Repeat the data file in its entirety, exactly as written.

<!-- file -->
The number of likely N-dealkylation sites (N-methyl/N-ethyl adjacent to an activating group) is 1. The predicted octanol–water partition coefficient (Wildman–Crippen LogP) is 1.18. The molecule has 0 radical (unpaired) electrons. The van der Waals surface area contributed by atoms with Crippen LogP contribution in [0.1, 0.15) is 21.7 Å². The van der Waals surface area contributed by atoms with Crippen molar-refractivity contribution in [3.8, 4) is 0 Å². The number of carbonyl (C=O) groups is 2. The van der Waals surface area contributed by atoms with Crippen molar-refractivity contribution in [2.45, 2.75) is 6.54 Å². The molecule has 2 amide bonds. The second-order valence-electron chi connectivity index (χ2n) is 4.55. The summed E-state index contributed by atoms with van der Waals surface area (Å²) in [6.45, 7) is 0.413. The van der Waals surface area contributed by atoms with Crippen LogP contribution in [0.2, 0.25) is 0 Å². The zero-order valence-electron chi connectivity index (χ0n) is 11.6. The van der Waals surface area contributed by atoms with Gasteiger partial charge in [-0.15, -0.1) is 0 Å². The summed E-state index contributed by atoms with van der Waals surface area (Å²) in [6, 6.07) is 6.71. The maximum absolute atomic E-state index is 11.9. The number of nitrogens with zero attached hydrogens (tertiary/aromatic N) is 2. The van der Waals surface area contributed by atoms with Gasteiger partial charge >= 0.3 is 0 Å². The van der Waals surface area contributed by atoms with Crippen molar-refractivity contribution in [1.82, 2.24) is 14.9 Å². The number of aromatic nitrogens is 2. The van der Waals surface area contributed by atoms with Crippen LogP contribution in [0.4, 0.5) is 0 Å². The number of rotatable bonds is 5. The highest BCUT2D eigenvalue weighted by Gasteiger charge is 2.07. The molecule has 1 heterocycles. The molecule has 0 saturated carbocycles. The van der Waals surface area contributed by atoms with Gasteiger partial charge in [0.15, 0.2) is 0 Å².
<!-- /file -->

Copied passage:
The number of likely N-dealkylation sites (N-methyl/N-ethyl adjacent to an activating group) is 1. The predicted octanol–water partition coefficient (Wildman–Crippen LogP) is 1.18. The molecule has 0 radical (unpaired) electrons. The van der Waals surface area contributed by atoms with Crippen LogP contribution in [0.1, 0.15) is 21.7 Å². The van der Waals surface area contributed by atoms with Crippen molar-refractivity contribution in [3.8, 4) is 0 Å². The number of carbonyl (C=O) groups is 2. The van der Waals surface area contributed by atoms with Crippen molar-refractivity contribution in [2.45, 2.75) is 6.54 Å². The molecule has 2 amide bonds. The second-order valence-electron chi connectivity index (χ2n) is 4.55. The summed E-state index contributed by atoms with van der Waals surface area (Å²) in [6.45, 7) is 0.413. The van der Waals surface area contributed by atoms with Crippen LogP contribution in [0.2, 0.25) is 0 Å². The zero-order valence-electron chi connectivity index (χ0n) is 11.6. The van der Waals surface area contributed by atoms with Gasteiger partial charge in [-0.15, -0.1) is 0 Å². The summed E-state index contributed by atoms with van der Waals surface area (Å²) in [6, 6.07) is 6.71. The maximum absolute atomic E-state index is 11.9. The number of nitrogens with zero attached hydrogens (tertiary/aromatic N) is 2. The van der Waals surface area contributed by atoms with Gasteiger partial charge >= 0.3 is 0 Å². The van der Waals surface area contributed by atoms with Crippen molar-refractivity contribution in [1.82, 2.24) is 14.9 Å². The number of aromatic nitrogens is 2. The van der Waals surface area contributed by atoms with Crippen LogP contribution in [0.4, 0.5) is 0 Å². The number of rotatable bonds is 5. The highest BCUT2D eigenvalue weighted by Gasteiger charge is 2.07. The molecule has 1 heterocycles. The molecule has 0 saturated carbocycles. The van der Waals surface area contributed by atoms with Gasteiger partial charge in [0.15, 0.2) is 0 Å².